How the Dow Broke Its Losing Streak

After a week of worrying, all it took to make investors happier was to see some sign that politicians in Washington just might be able to reach the necessary compromises to resolve the imminent fiscal cliff before the end of the year. With the Dow Jones Industrials (INDEX: ^DJI  ) finishing the day up 46 points, the market didn't come close to earning back all of its losses for the week, but it was, nevertheless, a step in the right direction, and broke a four-day losing streak for the average. The broader market outperformed the Dow slightly, with the small-cap Russell 2000 actually gaining almost a full percentage point.

Strength in the Dow came from a wide cast of characters. On one hand, gains of 1.4% in Home Depot (NYSE: HD  ) made plenty of sense, as the home-improvement retailer should see tailwinds for some time from the ongoing impact of repairs after Hurricane Sandy hit densely-populated parts of the East Coast.

But Alcoa (NYSE: AA  ) actually topped the gainers list, rising 1.6%. For the aluminum giant, which has long struggled under adverse conditions in the global economy generally, and the aluminum market specifically, the hope is that a resolution to fiscal concerns will get the economy back on track, boosting its prospects, and pointing to a possible acceleration in growth. Whether that ambitious plan comes to fruition remains to be seen but, with the shares already beaten down, even some hope is enough to push shares slightly higher.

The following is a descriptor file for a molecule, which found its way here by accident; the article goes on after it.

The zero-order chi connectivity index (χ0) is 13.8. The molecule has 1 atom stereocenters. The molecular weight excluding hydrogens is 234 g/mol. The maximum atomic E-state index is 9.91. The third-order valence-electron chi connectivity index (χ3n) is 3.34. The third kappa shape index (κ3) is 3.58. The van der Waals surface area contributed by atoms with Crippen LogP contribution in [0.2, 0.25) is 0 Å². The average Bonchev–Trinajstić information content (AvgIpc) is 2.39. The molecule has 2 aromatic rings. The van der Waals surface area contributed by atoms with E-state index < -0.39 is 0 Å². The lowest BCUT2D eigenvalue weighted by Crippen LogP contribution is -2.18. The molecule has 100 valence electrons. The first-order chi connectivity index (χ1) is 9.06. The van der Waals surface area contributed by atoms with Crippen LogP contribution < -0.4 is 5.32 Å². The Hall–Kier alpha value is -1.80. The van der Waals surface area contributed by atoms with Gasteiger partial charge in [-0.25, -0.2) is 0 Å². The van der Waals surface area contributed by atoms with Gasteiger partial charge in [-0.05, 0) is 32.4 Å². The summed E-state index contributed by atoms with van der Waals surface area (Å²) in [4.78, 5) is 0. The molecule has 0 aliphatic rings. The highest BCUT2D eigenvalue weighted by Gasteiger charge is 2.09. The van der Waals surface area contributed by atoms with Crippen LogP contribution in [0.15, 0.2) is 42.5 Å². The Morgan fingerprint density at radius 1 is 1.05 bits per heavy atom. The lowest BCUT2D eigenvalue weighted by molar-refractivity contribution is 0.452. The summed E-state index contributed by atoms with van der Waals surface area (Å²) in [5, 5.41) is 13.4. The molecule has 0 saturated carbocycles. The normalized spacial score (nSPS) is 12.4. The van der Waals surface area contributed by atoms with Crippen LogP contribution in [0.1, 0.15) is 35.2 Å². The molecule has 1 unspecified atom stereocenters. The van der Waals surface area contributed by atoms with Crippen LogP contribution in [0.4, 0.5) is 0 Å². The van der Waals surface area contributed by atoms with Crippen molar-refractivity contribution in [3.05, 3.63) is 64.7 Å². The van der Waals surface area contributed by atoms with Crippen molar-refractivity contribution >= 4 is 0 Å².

UnitedHealth (NYSE: UNH  ) and American Express (NYSE: AXP  ) both picked up about a percent and a quarter on the day. For UnitedHealth, news that the Department of Health and Human Services gave states an extra month to submit plans for their own insurance exchanges was positive. Analysts believe that UnitedHealth would prefer state-run exchanges rather than ones run by the federal government, but many governors, who are angry at the Affordable Care Act, have said that they won't create exchanges. Meanwhile, at American Express, charge-off and delinquency rates stayed stable from September to October, but remained well below what most rival financial institutions were seeing with their card businesses.

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